NPS ferry is first dedicated Great Lakes vessel fitted with BWT system

JULY 3, 2012 — A 1958-built National Parks Service ferry has become the first dedicated Great Lakes vessel to be supplied with a ballast water treatment system (BWT), according to Hyde Marine, Inc., a wholly owned subsidiary of Calgon Carbon Corporation (NYSE: CCC).

A Hyde Guardian Model HG60 BWT has been installed on the 128 passenger ferry, which providesservice to Isle Royale National Park in Michigan. The 165 foot long Ranger III is the largest piece of moving equipment owned and operated by the National Park Service (NPS).

NPS is currently exempt from having to install a ballast treatment system on this vessel because it operates in one captain of the port zone under USCG rules and has the freshwater fleet exemption from EPA (33 CFR 151.2015 (b) and EPA VGP 2.2.3.11).

The NPS conducted a review of available type approved treatment systems and voluntarily installed the Hyde Guardian to meet multiple objectives, including:

  • Protection of Park waters from accidental aquatic invasive species transfers during ballast discharges from the Ranger III
  • Prevention of zebra mussel introduction via the Ranger III from Park waters to the Houghton Shipping canal where none are currently detected
  • Producing a report on IMO ballast technologies available for small ships
  • Support of research and testing to enhance the ability for small ships to implement BWT and provide a test platform for compliance test development

According to NPS superintendent Phyllis Green, the BWT installation is a result of support from the Great Lakes Restoration Initiative (GLRI).

"We are pleased that the Ranger III is the first commercial freshwater vessel in the Great Lakes with a permanent BWT system on-board," she said.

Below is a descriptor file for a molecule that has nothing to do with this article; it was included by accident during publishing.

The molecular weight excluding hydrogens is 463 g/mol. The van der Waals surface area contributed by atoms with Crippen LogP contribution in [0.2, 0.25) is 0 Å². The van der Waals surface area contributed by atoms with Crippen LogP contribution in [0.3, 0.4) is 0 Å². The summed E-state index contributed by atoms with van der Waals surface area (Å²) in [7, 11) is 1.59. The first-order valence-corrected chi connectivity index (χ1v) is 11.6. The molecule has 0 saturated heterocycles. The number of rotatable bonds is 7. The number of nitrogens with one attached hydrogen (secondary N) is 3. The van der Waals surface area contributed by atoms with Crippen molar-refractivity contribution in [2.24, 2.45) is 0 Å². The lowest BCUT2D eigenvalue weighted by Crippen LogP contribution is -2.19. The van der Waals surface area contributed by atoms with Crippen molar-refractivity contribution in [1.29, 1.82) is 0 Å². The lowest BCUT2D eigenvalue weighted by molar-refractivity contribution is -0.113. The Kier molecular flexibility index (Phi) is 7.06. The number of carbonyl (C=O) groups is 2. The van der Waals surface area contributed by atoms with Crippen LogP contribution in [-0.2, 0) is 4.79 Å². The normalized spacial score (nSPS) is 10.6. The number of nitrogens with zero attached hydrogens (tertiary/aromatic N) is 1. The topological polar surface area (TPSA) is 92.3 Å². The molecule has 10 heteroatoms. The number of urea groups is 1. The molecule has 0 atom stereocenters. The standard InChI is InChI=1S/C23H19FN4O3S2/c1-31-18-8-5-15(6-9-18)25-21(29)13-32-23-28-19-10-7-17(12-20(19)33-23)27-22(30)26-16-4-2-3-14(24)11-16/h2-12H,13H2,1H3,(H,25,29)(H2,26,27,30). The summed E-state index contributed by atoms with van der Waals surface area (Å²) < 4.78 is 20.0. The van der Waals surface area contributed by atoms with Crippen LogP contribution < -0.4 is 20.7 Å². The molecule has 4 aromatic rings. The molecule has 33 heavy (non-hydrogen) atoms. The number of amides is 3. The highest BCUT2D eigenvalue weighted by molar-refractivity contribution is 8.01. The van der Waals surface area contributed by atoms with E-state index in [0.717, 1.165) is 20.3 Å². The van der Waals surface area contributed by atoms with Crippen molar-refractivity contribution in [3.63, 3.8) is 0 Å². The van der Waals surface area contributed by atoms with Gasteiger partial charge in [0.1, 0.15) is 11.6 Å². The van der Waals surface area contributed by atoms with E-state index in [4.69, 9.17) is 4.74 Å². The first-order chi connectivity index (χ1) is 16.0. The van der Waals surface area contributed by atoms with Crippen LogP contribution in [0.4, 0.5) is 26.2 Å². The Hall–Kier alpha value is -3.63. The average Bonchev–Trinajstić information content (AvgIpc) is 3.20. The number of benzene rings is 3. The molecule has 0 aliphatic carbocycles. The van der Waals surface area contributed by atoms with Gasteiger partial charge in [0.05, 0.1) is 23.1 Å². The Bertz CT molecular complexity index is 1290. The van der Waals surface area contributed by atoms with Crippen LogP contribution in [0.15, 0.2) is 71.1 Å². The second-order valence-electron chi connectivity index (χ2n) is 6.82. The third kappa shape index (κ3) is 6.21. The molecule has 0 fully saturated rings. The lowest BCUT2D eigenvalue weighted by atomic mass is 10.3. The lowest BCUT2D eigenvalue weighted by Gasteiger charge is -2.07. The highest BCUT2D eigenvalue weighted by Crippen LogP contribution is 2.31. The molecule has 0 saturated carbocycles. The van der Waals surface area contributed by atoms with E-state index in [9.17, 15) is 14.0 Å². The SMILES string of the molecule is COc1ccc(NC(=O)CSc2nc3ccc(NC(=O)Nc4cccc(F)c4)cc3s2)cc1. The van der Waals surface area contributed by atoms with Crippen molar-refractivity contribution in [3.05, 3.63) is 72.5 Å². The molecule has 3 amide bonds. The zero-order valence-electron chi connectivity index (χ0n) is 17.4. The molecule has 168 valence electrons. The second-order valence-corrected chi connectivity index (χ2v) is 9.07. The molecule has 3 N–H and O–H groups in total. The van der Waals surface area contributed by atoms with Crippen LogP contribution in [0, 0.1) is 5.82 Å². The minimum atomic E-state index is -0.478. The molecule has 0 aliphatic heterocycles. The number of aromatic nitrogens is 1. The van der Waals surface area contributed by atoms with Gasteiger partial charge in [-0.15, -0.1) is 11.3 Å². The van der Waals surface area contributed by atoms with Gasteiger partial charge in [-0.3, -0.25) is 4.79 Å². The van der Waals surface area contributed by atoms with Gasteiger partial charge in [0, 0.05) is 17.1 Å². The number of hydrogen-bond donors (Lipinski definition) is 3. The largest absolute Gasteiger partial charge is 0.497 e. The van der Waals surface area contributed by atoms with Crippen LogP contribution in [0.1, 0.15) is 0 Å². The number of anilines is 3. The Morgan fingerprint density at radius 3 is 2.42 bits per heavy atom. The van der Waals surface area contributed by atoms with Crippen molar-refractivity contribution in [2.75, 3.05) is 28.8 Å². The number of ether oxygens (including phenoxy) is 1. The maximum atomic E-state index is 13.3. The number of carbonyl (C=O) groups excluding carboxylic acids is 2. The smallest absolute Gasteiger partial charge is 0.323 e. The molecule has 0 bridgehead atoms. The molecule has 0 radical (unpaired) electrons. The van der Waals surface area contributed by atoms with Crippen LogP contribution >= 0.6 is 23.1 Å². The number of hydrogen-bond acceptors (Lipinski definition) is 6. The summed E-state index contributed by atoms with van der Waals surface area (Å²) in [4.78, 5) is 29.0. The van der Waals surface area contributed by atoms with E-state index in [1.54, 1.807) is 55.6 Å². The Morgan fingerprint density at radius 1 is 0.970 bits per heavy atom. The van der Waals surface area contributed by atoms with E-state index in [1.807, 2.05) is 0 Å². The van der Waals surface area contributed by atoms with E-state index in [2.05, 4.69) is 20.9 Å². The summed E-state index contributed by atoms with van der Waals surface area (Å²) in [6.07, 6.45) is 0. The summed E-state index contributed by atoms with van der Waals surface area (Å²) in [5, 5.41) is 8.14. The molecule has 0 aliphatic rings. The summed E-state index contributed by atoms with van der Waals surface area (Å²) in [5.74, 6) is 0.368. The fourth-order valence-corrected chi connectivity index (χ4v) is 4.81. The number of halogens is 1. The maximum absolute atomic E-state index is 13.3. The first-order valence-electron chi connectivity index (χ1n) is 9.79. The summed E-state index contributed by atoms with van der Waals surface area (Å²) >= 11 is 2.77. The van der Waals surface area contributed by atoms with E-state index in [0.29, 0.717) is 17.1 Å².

Ongoing support from the GRLI is expected to help NPS and other agencies continue to find treatment solutions for the larger ships of the Great Lakes freshwater fleet.

Treatment system selection was based on IMO type approval, ability to operate in the fresh water and cold conditions of Lake Superior, as well as a number of technical and ship specific details. UV based treatment was found most suitable because the short route between the mainland and the Park would provide insufficient treatment holding time for many biocides. The Hyde Guardian System was successfully installed with minimal disruption to the ship's schedule and without having to drydock the vessel.

The chemical-free Hyde Guardian is comprised of automatic backwashing depth filtration and powerful UV disinfection. The filter and UV are used during ballasting, and the water receives a second dose of UV prior to discharge. The Hyde Guardian system has a compact, modular design with low power consumption, low-pressure drop, and simple, fully automatic operation

Hyde Guardian received IMO Type Approval in April 2009 and was the first BWT System accepted into the U.S. Coast Guard's Shipboard Technology Evaluation Program (STEP).  Calgon Carbon's UV Technology Division and Hyde Marine received ISO 9001:2008 accreditation from the registrar Det Norske Veritas (DNV) and the ANAB National Accreditation Board in 2010.